Coping with Social Anxiety Disorder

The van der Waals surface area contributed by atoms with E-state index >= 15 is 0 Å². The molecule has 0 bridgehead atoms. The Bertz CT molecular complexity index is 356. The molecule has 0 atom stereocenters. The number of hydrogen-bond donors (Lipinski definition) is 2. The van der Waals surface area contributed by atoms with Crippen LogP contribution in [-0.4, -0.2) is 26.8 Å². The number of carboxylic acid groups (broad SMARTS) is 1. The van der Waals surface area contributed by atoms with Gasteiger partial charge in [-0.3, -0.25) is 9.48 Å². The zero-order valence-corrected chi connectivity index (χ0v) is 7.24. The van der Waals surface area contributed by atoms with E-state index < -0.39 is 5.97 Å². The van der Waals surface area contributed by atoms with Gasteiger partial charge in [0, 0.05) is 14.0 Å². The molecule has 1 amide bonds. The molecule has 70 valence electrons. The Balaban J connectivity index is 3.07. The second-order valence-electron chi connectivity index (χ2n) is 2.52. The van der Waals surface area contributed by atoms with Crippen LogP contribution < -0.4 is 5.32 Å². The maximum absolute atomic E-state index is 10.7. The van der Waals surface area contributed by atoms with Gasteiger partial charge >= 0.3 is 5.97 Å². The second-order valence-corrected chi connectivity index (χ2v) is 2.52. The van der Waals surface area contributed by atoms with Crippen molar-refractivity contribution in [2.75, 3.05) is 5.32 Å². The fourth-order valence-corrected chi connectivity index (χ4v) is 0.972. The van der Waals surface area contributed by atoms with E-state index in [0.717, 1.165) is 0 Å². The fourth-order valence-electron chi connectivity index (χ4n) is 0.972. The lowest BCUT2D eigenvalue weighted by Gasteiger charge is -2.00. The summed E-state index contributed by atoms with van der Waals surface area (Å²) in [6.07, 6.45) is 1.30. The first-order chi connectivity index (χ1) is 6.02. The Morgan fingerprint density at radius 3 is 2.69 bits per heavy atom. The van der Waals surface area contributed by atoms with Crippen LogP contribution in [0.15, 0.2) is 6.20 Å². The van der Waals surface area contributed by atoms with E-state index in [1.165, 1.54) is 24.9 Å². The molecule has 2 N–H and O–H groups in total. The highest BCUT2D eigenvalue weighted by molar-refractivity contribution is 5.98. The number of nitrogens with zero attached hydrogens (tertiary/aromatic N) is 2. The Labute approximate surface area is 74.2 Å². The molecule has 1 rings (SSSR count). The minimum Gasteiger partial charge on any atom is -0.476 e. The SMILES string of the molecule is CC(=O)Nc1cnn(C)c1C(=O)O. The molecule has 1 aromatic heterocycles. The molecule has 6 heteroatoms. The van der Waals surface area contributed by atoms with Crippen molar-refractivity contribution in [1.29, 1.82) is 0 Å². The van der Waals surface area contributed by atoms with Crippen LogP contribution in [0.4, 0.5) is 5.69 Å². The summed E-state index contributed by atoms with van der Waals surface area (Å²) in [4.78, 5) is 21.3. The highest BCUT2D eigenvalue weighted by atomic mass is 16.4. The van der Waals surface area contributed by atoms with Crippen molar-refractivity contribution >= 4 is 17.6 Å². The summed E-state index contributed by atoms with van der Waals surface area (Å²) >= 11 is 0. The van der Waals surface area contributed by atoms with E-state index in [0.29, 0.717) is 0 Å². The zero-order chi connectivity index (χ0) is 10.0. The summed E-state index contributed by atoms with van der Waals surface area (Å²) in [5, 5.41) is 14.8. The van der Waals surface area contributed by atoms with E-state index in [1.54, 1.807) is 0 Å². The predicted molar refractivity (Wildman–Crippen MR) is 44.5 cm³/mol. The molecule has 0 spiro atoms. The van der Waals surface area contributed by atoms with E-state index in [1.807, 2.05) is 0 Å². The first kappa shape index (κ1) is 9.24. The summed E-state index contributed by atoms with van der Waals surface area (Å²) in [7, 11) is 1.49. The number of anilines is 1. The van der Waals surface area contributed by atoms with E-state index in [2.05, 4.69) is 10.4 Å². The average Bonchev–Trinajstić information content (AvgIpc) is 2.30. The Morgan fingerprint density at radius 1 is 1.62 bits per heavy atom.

Social anxiety disorder is a challenging psychiatric condition that affects tens of thousands of Americans. Those who suffer from it find normal social interactions extremely uncomfortable. As a result, they go out of their way to avoid interacting with others, often to the point that it interferes with their daily life. For teens, social anxiety disorder can be especially problematic because it can interfere with their normal transition into adulthood. For adults, this disorder can have a very negative impact on both careers and relationships. In severe cases, it can be very debilitating. If you or someone you love struggles with social anxiety disorder, it doesn’t have to control your life. There are several things you can do that will not only help you cope with the disorder, but also help you learn to thrive in any social situation. Cognitive Behavioral Therapy Cognitive behavioral therapy is a very specific type of therapy that’s been shown to be effective for all types of anxiety disorders. It focuses on how your thoughts influence your feelings and your behavior. During therapy, you’ll learn to identify negative thought patterns that are fueling your social anxiety. As you identify them, you’ll learn to change the negative patterns into positive, healthier ones. In therapy, you’ll also work on learning and practicing new behaviors that will help alleviate the anxiety you experience in social situations. In the early stages of therapy, the therapist may simply have you imagine that you’re engaging in activities that are stressful. Once you are able to do that without significant anxiety, you’ll then role play or rehearse various situations with the therapist. Finally, you’ll begin to practice these new behaviors – reinforced by the positive thinking patterns you’ve learned – in real life social interactions. One of the many benefits of cognitive behavioral therapy is that it is a relatively short-term type of treatment. If you stick with it and do the homework assignments your therapist gives you, it can provide outstanding results. Breathing Techniques In addition to working on changing negative thought patterns and practicing new behaviors, your therapist may also show you proper breathing techniques. If you’re like most people who struggle with anxiety, your breathing becomes rapid and shallow whenever you’re in a new or particularly uncomfortable social situation. Your therapist will help you become more self-aware of your breathing. By recognizing when your breathing becomes erratic, you can take the appropriate steps to slow your breathing down. When you breathe slowly and deeply, you’ll experience a calming effect. As you practice doing this regularly, you’ll find that it will help reduce the jittery feeling associated with social anxiety. Medication Antidepressant medications are sometimes used in conjunction with cognitive behavioral therapy to treat anxiety disorders. The most frequently prescribed antidepressants for anxiety are medications known as “SSRIs” (selective serotonin reuptake inhibitors). Other antidepressant medications, including tricyclics and MAO inhibitors, may also be prescribed if indicated. Zoloft and Paxil (sertraline and paroxetine) are two SSRIs that the FDA has approved for treating social anxiety, although other medications in this category may also be effective. SSRIs work by increasing the level of serotonin in your brain. Serotonin is a neurotransmitter that is largely responsible for mood. It is often referred to as the “feel good” hormone. While SSRIs don’t always work, many people report that they help them feel less stressed and overwhelmed. If you have severe or acute social anxiety and don’t respond to antidepressants, your doctor may prescribe another type of medication known as a benzodiazepine. Unlike antidepressants, benzodiazepines are very fast-acting. They have a sedating effect on frazzled nerves. Unfortunately, they also have a high potential for abuse and addiction. They should never be taken on a regular basis for more than a few weeks. Medication can make it easier to practice the skills you’ve learned in therapy in real-life situations. As a general rule of thumb, medication should be used only in conjunction with other treatment options, rather than as the sole treatment for social anxiety disorder. This is because medication, unlike therapy, doesn’t treat the underlying cause or help you develop the necessary skills to manage your anxiety. Social Groups If you suffer from social anxiety disorder you may find it beneficial to join social groups. Two good options are clubs (that focus on an interest of yours) or non-profit organizations in which you can do volunteer work. While it may sound daunting, participating in a social group will force you to interact with others without feeling any pressure to develop friendships. After a short period of time, you’ll begin to develop more self-confidence in social situations in general. Your participation in a social group is also a great way to improve communication skills. Support Groups Like others who suffer from the debilitating impact of social anxiety, you’ve probably chastised yourself for being afraid to face social situations. You’ve probably frequently felt that there is something terribly wrong with you because of the fierce anxiety you’ve experienced. The truth is, however, that you’re far from alone. There are many people who struggle with some degree of social anxiety even if it’s not severe enough to interfere with their day-to-day activities. Attending support groups is one of the best ways to discover just how many others experience similar fears and emotions. You’ll find that social anxiety is actually quite common as you share experiences with others who’ve been there. This will help you let go of harsh self-judgments and become more accepting of yourself – all while developing a network of support and encouragement. Tap into Spiritual Energy Engaging in religious activities and spiritual endeavors will often help alleviate some of the stress associated with an anxiety disorder. Reading encouraging pieces of scripture can help reinforce positive thoughts, leading to behaviors that become more positive and self-affirming as well. You may find comfort in prayer because you’re relying on a higher power to help you in stressful, anxiety-provoking situations. Confiding in a pastor or other type of clergy provides the opportunity to discuss your anxiety without worrying about being judged. Since most churches offer a wide variety of social activities, this can be another great outlet for you to interact with others in a non-threatening situation. Improve Your Appearance Many individuals with social anxiety have low self-esteem due to negative feelings and self-consciousness about their appearance. If this is true for you, find ways to improve your physical appearance can boost your willingness to explore new social settings. Whether you’re a man or a woman, consider investing in a new haircut and / or some new clothes to help you look (and feel) more attractive and confident. If you’re a woman, you may also want to try some new makeup techniques, undergo facial waxing, or have a professional manicure to help enhance your physical appearance. While these things may seem trite or silly, sometimes small changes can provide a much-needed confidence boost. Avoid Negative Influences With social anxiety disorder, it is important to surround yourself with positive, energetic people as often as possible. You’ll do yourself a huge favor by avoiding anyone who is negative. This is important because the attitudes of those around you are often contagious – if they’re negative then it’s going to be difficult for you to be positive or confident. Individuals who are upbeat and optimistic will typically be more encouraging and supportive. Their positive outlook will help you feel more positive as well. Social anxiety disorder can be debilitating. If you let it rule your life, it can prevent you from developing friendships and significant relationships, while robbing you of the joy life has to offer. However, it doesn’t have to be that way. Each of the things listed above can help you more effectively deal with your social anxiety, so that everyday situations are as stress free and enjoyable as possible.